Why do we applaud to indicate appreciation of a performance?
March 23, 2004 6:41 PM   Subscribe

Why do we applaud to indicate appreciation of a performance?
posted by Nikolai to Human Relations (11 answers total)
opera queens always know : >

it's a roman thing, originally
posted by amberglow at 6:45 PM on March 23, 2004

Because the sign at the front of the studio audience flashes "Applause"?
posted by dg at 7:32 PM on March 23, 2004

Here's the Wikipedia explanation. I don't think anyone here has solved the puzzle, though. From amberglow's link:

The word for applause/applaud comes for the Latin APPLAUDERE which means
exactly the same as what we understand by TO APPLAUD.

This - to some extent - explains the concept of applause. But it doesn't sound much different from the concept of adulation. In fact, it sounds like the exact same thing. It doesn't mention clapping at all, which I think is what you were asking about.

Amberglow's link also brings up another (unanswered) interesting question, about whether people use clapping in other cultures. As it says in amberglow's link:

What do the Chinese and the Japanese do, for

Neither of these questions have been really answered. Is it just that people like to smack their hands together? In Russia, they clap in Concert to express approval. That sounds to me like a kind of fun Communistic way to clap. But what do they do elsewhere? Where did clapping come from?

I don't think this thread has answered that question yet, and I'd like to know too.
posted by interrobang at 12:42 AM on March 24, 2004

Because it's a convenient way to make a big sound using your body, I guess. Just like screaming, or stamping your feet, except that clapping was the only one civilised enough to survive into the concert halls and theatres.

As a side note, I found this tragically badly scanned article on applause, apparently from the 1911 edition of the Encylopedia Brittanica. It's almost entirely useless to read, and hence humourous in an odd sort of way. The entire site is just full of this completely garbled encylopedia text. What's the point?
posted by chrismear at 1:14 AM on March 24, 2004

I seem to recall seeing period films that show appreciation in theatres expressed through kicking and stamping, with boards at the base of seats provided for this purpose. Can't find anything on google though.
posted by biffa at 2:36 AM on March 24, 2004

dude, I yell at concerts all the time! oh. that kind of concert?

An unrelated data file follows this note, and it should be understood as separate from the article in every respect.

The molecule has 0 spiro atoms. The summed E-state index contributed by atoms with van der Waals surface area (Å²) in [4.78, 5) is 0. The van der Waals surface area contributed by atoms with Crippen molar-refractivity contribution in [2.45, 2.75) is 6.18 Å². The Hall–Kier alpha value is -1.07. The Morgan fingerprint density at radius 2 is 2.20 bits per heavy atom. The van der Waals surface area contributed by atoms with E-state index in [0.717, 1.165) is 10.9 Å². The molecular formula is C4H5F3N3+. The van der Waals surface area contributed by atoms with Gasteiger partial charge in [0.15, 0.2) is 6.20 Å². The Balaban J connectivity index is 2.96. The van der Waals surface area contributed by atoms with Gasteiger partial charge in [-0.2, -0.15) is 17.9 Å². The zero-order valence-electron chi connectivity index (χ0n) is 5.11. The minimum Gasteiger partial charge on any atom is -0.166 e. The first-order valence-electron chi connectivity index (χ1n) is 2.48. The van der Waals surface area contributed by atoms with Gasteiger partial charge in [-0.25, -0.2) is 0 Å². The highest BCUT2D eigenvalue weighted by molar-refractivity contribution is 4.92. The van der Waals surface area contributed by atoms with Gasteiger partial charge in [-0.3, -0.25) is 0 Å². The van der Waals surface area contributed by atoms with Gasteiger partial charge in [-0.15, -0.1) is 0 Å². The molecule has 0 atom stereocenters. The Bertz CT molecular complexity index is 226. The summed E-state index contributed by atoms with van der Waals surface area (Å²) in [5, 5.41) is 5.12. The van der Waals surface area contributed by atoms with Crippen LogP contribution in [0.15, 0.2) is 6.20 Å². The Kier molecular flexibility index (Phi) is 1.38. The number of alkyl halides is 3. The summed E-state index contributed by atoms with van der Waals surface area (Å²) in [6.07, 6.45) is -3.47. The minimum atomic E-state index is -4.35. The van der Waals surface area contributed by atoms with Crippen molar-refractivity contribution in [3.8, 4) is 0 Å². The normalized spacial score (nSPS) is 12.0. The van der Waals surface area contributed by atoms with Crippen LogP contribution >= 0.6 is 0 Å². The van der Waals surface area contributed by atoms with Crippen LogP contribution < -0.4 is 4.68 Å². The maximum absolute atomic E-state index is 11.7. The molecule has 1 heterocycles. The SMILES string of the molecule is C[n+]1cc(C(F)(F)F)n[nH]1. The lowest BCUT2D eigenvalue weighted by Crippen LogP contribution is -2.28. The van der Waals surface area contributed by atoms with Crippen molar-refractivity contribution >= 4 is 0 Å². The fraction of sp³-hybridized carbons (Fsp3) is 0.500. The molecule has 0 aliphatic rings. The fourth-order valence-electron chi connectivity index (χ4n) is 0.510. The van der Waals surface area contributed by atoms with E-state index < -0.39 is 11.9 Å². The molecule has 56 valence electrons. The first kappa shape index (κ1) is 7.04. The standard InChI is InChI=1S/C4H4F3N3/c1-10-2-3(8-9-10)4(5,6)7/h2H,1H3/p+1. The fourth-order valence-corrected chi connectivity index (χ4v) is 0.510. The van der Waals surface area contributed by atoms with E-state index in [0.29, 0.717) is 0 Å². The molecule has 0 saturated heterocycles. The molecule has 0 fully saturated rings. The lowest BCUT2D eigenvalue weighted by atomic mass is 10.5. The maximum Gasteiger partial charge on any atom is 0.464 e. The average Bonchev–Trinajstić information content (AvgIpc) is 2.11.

The Hungarians use the 'Communist Clap,' as we called it, a slow clap in unison that speeds up until it breaks down into chaos, at which point a new slow clap emerges, and the cycle repeats. It sounds incredible.

Reading the history of Dylan's '66 tour recently, I learned that 'slow clapping,' as it's called in the U.S., is apparently an insult to the performer round here, and will actually be used to drown the performer out, as can be oserved in the Live 1966 CD...

Curious stuff, probably having more to do with the Cold War than the origins of clapping, but cool none-the-less.
posted by kaibutsu at 5:14 AM on March 24, 2004

Deaf people wave their hands above their heads. I know it isn't quite germane, but I think it's nifty.
posted by Vidiot at 7:02 AM on March 24, 2004

from the same opera listserv thread: some Japanese precursors, etc
posted by amberglow at 8:46 AM on March 24, 2004

Deaf people wave their hands above their heads.

So are we to assume that they just don't care?
posted by kindall at 1:22 PM on March 24, 2004 [1 favorite]

At Finney Chapel, at Oberlin College, the kids in the balcony stomp their feet on the wooden floor to show their approval of a performer. This makes a thunderous noise, and will probably bring the whole balcony down some day. I've also seen this foot stomping approval in the movie "Student Prince," with Mario Labonza -- where the students in Heidelberg University do it in the classroom.
posted by Faze at 1:44 PM on March 24, 2004

Foot stomping is pretty common in the UK, particularly among fellow musicians (e.g. an orchestra will do it to applaud a soloist) and if you go to the BBC Proms you will hear a thunderous combination of slow rhythmic foot stomping (the standing prommers jump up and down) in unison with hand clapping, which accelerates until it dissolves into normal applause -- if the performance merits it of course. I find it interesting that some cultures give standing ovations far more than others: it's almost unheard of in the UK, except for opera and special occasion galas, such as performers' well-advanced birthdays.
posted by cbrody at 5:37 PM on March 24, 2004

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